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How to Spot Tyre Damage


A hand pointing to a tyre to show worn tread

Scrapes, bruises and cuts are commonplace during everyday life. And no, we’re not talking about the human body. It’s amazing how many people ignore the warning signs when it comes to tyre damage. As the only thing keeping your vehicle attached to the road, you should regularly examine your tyres, preferably on a weekly basis. Failure to do so could result in fines, vehicular damage or injury to yourself or others.

So, how do you spot the warning signs before they become dangerous? There are many clues to look out for, and like Sherlock Holmes, we’re going to lay out the cold, hard facts in front of you. Make sure to fasten your seatbelts before we begin.

Clue 1: Worn or Bald Tyres

All drivers will encounter this problem at some point, which is why it’s important to frequently check your tyres. Like a well-shaven head, a bald tyre feels smooth to the touch, which is no good on uneven surfaces that require grip. There’s a reason that the recommended tread depth is 3mm!

It should be noted that the minimum tread-depth in the UK is 1.6mm, after which you’ll be fined and receive points if you’re found with tyres of a lower tread depth. The fines aren’t cheap either, with up to £2,500 of your hard earned cash on the line. You won’t need that much to check your tyres though, as you simply need 20p.

Just place the 20p piece in the tread along the width of the tyre. If you can see the edge of the 20p, the tyre depth is below the legal limit, and you need to act fast. Driving with a lower tread depth can be very dangerous, especially if you’re travelling in adverse weather conditions, such as rain or snow.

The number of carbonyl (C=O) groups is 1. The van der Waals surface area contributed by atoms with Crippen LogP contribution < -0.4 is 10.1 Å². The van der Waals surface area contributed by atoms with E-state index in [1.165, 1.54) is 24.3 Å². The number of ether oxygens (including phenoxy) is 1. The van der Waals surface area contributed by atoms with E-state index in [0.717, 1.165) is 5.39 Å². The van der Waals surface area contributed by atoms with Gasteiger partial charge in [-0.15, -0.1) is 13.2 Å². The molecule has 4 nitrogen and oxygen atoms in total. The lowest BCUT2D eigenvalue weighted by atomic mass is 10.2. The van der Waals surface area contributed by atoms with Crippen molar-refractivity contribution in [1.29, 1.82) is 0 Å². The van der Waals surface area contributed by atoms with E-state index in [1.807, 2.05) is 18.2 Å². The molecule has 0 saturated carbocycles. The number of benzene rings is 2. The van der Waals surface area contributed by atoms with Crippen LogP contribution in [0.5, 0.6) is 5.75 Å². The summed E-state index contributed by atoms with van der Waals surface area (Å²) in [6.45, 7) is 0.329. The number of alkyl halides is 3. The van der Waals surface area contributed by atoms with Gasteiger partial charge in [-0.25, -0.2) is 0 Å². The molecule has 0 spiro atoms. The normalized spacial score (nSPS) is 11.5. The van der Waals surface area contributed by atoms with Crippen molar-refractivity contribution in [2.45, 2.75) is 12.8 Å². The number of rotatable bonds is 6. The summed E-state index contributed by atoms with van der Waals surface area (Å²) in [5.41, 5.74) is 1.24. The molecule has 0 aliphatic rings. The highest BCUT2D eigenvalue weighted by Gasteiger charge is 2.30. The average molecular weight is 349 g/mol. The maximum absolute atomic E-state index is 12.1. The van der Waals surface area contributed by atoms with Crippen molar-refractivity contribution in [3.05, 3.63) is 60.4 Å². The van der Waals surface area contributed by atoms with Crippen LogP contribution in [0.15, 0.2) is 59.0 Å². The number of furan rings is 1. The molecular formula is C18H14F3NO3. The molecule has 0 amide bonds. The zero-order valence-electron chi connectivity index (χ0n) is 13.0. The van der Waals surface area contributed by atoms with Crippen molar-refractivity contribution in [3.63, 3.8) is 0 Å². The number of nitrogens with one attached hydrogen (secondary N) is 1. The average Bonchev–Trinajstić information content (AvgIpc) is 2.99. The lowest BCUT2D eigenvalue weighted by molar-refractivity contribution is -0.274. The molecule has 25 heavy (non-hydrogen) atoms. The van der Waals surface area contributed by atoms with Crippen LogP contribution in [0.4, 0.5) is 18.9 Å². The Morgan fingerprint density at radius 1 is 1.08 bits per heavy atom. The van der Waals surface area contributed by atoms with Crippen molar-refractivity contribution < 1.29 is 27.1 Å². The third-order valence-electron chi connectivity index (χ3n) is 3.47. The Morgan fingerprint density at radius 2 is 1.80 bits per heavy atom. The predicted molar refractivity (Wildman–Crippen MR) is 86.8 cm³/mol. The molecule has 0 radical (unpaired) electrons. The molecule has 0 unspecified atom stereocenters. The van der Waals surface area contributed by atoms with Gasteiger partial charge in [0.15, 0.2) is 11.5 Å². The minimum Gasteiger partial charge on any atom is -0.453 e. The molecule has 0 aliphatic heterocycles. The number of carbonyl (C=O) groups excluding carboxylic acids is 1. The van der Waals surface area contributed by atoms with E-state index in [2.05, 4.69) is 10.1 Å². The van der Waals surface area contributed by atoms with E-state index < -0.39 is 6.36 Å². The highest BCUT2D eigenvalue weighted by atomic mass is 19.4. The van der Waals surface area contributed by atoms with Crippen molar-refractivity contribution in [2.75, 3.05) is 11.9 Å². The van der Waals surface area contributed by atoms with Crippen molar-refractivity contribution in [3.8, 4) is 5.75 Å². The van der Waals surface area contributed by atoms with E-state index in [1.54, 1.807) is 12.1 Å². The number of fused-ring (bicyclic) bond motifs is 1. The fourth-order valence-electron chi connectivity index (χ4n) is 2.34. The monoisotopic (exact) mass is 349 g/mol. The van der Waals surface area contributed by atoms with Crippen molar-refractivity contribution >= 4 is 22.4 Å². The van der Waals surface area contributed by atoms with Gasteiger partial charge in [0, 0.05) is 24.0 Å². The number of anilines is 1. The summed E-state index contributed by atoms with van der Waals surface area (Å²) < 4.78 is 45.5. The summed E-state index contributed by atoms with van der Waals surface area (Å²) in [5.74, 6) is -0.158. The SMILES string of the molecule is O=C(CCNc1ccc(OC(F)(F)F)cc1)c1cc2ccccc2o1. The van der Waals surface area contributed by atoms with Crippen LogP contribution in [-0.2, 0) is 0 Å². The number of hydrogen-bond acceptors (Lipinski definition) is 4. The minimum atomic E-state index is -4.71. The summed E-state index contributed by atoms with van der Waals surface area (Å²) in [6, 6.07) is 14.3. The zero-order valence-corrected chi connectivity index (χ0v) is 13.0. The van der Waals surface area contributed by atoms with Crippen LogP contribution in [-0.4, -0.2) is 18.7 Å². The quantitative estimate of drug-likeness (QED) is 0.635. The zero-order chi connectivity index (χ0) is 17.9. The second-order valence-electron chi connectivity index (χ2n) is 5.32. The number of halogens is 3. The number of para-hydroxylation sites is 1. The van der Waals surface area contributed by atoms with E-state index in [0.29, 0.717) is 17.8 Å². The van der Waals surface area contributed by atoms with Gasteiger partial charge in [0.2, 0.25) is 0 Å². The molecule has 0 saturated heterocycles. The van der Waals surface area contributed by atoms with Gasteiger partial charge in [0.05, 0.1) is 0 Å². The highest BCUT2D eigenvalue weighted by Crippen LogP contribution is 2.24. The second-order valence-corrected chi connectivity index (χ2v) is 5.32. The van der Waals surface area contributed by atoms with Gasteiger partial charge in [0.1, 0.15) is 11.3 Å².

You can easily check for bald or balding tyres via a quick examination too. Your tyres should feel rugged to the touch, and they shouldn’t be shiny unless you clean your car on a daily basis. (Some people love their cars, and we don’t blame them.) Tyre pressure also effects where the tyres are worn, and the rate of wear, so make sure that you’re following the guidelines from your car manual.

Premium or Budget?

You may be tempted to buy a set of budget tyres and save some money in the short term, but in the long run, you could be spending more money than you’d like. Budget and part-worn tyres could be the devil in disguise, as they’re not regulated and tested like mid-range or premium tyres.

Premium brands, such as Dunlop, ensure that each tyre undergoes rigorous testing. They spend a lot of money to enhance their summer or winter tyres, making sure that each tyre operates efficiently on the road, and beyond.  

Clue 2: Damage to the Sidewall

Tyres are built to withstand knocks and bumps along the road, but consistent damage, such as hitting a kerb, can result in damage within the tyres. For that reason, it’s important to check for marks, scrapes or bulges. As with worn or bald tyres, a quick visual examination should reveal all.

If you notice something that’s out of place, it may be best to take it to a professional for an examination, as it could be a sign of interior damage to the tyre. Your tyre tread may be fine, but the tyre itself could succumb to excess pressure after damage to the sidewall. We’ve heard many a tale of a popped tyre or sudden flat for this reason, so it’s vital that you get it checked sooner rather than later.

Although unavoidable, potholes are also pests for the sidewall of your tyres, as the uneven surface plays havoc with the structure. If you can avoid them, please do it in a safe, controlled manner.

Clue 3: Foreign Objects

Unfortunately for the everyday driver, there are some problems that are simply unavoidable. Nails, glass and stones can become lodged in the tread of your tyre, causing immediate damage or damage over time. These objects are usually unnoticeable as you’re driving, making it a frustrating case of bad luck when you do hit one.

Simply examine your tyres for any noticeable objects, and remove them if possible. Many people become unnerved at the prospect of removing objects from their tyres. In our experience, a small nail can be removed with a pair of pliers, while you should take tyres with larger objects to your local dealer for an examination.

A weekly tyre check could save you hundreds of pounds in the long run, while only taking less than 5 minutes of your time. The best part? You can usually solve the problems yourself with a trusty pair of pliers. If you’re unsure about it, it is always best to take it to a professional.

  • How to Spot Tyre Damage
  • How to Spot Tyre Damage

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